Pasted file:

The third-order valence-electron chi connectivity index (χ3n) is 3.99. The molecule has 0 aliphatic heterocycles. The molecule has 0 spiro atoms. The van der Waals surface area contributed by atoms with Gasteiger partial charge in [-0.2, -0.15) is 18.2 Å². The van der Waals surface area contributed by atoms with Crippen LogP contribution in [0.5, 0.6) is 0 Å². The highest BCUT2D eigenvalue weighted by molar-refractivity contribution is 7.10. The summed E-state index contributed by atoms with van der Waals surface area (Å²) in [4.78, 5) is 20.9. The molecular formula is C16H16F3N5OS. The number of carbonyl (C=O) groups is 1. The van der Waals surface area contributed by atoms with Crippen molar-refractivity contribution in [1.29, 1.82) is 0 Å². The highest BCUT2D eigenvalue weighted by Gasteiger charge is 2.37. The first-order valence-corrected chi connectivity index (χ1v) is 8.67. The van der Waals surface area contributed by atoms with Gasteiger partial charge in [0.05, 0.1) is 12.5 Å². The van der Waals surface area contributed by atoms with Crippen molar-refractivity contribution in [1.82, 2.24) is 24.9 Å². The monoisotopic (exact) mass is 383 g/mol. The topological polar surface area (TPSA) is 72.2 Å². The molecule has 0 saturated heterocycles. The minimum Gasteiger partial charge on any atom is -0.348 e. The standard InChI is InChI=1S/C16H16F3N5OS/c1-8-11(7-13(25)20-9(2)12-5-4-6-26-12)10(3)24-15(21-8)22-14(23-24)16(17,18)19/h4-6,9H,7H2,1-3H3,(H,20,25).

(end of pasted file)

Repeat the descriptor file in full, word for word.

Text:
The third-order valence-electron chi connectivity index (χ3n) is 3.99. The molecule has 0 aliphatic heterocycles. The molecule has 0 spiro atoms. The van der Waals surface area contributed by atoms with Gasteiger partial charge in [-0.2, -0.15) is 18.2 Å². The van der Waals surface area contributed by atoms with Crippen LogP contribution in [0.5, 0.6) is 0 Å². The highest BCUT2D eigenvalue weighted by molar-refractivity contribution is 7.10. The summed E-state index contributed by atoms with van der Waals surface area (Å²) in [4.78, 5) is 20.9. The molecular formula is C16H16F3N5OS. The number of carbonyl (C=O) groups is 1. The van der Waals surface area contributed by atoms with Crippen molar-refractivity contribution in [1.29, 1.82) is 0 Å². The highest BCUT2D eigenvalue weighted by Gasteiger charge is 2.37. The first-order valence-corrected chi connectivity index (χ1v) is 8.67. The van der Waals surface area contributed by atoms with Gasteiger partial charge in [0.05, 0.1) is 12.5 Å². The van der Waals surface area contributed by atoms with Crippen molar-refractivity contribution in [1.82, 2.24) is 24.9 Å². The monoisotopic (exact) mass is 383 g/mol. The topological polar surface area (TPSA) is 72.2 Å². The molecule has 0 saturated heterocycles. The minimum Gasteiger partial charge on any atom is -0.348 e. The standard InChI is InChI=1S/C16H16F3N5OS/c1-8-11(7-13(25)20-9(2)12-5-4-6-26-12)10(3)24-15(21-8)22-14(23-24)16(17,18)19/h4-6,9H,7H2,1-3H3,(H,20,25).